“You got to ask the right questions.”
When it comes to understanding what really goes on behind the scenes, at a VC firm, the right answer to that is, anything and everything conceivable. On the outset, the hustle for the job seems smooth and endearing to an outsider, but once you actually get the opportunity to dive right into it, that is when the reality strikes you.
Coming from a research background, I came into the job, with my own preconceived notions and well formulated hypotheses regarding what I should expect. However, within a fortnight I have come to re-evaluate my testing hypotheses, as the questions have entirely changed.
Thus, within this space, I would enlist some essential questions that VC firms answered and what is the thought behind it.
“Why should a VC firm invest in your product or the concept of a product?”
There are only a set number of problems that grapple us. But how you see them, perceive them and aim to mitigate them, is what truly distinguishes you from the others. How will your product address a demonstrable market need or demand? If you can prove to your investor that your product is the most viable, cost effective and scalable solution to the problem statement, you’ve got your first foot in. The words to describe your product need not be fancy, as long as it best answers the problem you chose. It is important to demonstrate how your product will gain traction, and how it fits into the current market trends.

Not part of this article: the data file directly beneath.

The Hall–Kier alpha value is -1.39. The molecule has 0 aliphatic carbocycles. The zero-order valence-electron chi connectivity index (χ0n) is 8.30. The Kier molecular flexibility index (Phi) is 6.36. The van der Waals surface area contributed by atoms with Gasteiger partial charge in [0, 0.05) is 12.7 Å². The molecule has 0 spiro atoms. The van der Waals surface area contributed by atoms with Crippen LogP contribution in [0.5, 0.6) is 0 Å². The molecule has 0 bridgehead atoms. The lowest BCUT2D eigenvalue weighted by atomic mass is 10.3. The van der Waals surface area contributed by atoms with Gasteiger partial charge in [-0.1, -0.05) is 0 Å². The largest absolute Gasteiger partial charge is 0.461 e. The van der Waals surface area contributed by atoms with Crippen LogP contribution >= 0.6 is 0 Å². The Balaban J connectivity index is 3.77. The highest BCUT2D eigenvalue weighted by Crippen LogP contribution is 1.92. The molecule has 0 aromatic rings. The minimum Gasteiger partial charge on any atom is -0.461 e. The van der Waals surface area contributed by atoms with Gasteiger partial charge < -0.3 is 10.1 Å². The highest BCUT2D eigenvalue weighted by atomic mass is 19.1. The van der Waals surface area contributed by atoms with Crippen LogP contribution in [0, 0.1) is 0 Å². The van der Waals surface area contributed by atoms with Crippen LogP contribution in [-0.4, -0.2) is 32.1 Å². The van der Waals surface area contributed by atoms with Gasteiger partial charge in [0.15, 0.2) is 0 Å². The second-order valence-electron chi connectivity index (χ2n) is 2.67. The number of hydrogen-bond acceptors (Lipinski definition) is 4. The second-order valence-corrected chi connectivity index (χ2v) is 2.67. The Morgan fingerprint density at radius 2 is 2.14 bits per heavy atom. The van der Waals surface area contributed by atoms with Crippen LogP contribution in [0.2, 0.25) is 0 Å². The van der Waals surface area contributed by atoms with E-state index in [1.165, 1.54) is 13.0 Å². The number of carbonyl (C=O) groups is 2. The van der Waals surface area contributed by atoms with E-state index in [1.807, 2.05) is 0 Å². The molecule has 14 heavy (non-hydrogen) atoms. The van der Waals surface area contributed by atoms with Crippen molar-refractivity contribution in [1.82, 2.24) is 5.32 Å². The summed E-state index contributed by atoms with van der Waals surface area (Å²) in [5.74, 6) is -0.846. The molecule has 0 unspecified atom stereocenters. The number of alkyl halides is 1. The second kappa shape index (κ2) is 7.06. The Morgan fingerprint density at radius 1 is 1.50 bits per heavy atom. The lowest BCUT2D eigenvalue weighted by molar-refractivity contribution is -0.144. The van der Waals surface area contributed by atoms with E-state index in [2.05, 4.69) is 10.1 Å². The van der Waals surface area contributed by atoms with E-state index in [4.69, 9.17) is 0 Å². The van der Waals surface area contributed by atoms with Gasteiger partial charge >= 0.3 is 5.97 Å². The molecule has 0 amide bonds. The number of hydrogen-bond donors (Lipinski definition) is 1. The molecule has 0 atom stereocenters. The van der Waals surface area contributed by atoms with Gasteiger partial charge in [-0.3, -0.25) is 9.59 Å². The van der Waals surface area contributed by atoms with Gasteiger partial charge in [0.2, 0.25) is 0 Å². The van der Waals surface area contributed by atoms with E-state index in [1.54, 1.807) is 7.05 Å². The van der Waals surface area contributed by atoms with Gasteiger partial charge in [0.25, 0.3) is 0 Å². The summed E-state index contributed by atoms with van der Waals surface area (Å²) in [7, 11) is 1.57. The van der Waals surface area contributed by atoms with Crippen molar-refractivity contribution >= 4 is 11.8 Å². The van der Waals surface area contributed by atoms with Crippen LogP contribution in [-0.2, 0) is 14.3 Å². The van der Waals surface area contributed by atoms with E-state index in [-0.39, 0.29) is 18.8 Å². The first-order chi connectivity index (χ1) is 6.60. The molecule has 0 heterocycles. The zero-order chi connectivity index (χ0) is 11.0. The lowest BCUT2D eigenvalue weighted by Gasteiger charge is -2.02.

“What drives you to be where you are today?”
A founder’s passion is what the investors try to understand and assess. Through my first hand experience, I have had the pleasure to witness that exuberant joy a founder feels in describing his idea. It's important to convey how your experience, your work ethic and your surroundings shaped you, to make you best equipped to cater to this specific need in the market. But does that mean only a “seasoned” founder can impress the board? Not necessarily. What you may lack in years, you can make up for, with a realistically achievable plan of action. If you can convince the investor of your execution skills, you have him listening.
“How do you perceive your competitors?”
A rookie mistake would be to claim a “first mover’s advantage” without having a realistic estimation of the competition in the market. A well informed leader makes the right calls, while an ignorant one might take rash decisions. When you give a representational view of the competitive landscape, and clearly define your positioning strategy, it gives the confidence to the investor that you have skills to combat competition. Moreover, healthy competition drives innovation within the market, and pushes a firm to be structurally ready to face challenges.
“How well can you assess the risks associated with your business?”
While existing competition in the market does come under risk assessment, but it is only one aspect of it. Other risks include government’s regulations and policies, labor market conditions, changes in business climate, cyber security, financial risks, technological shifts, etc. Evaluating these factors well before, will make you better prepared to offset these threats in the future.
“What is your extent of technology integration?”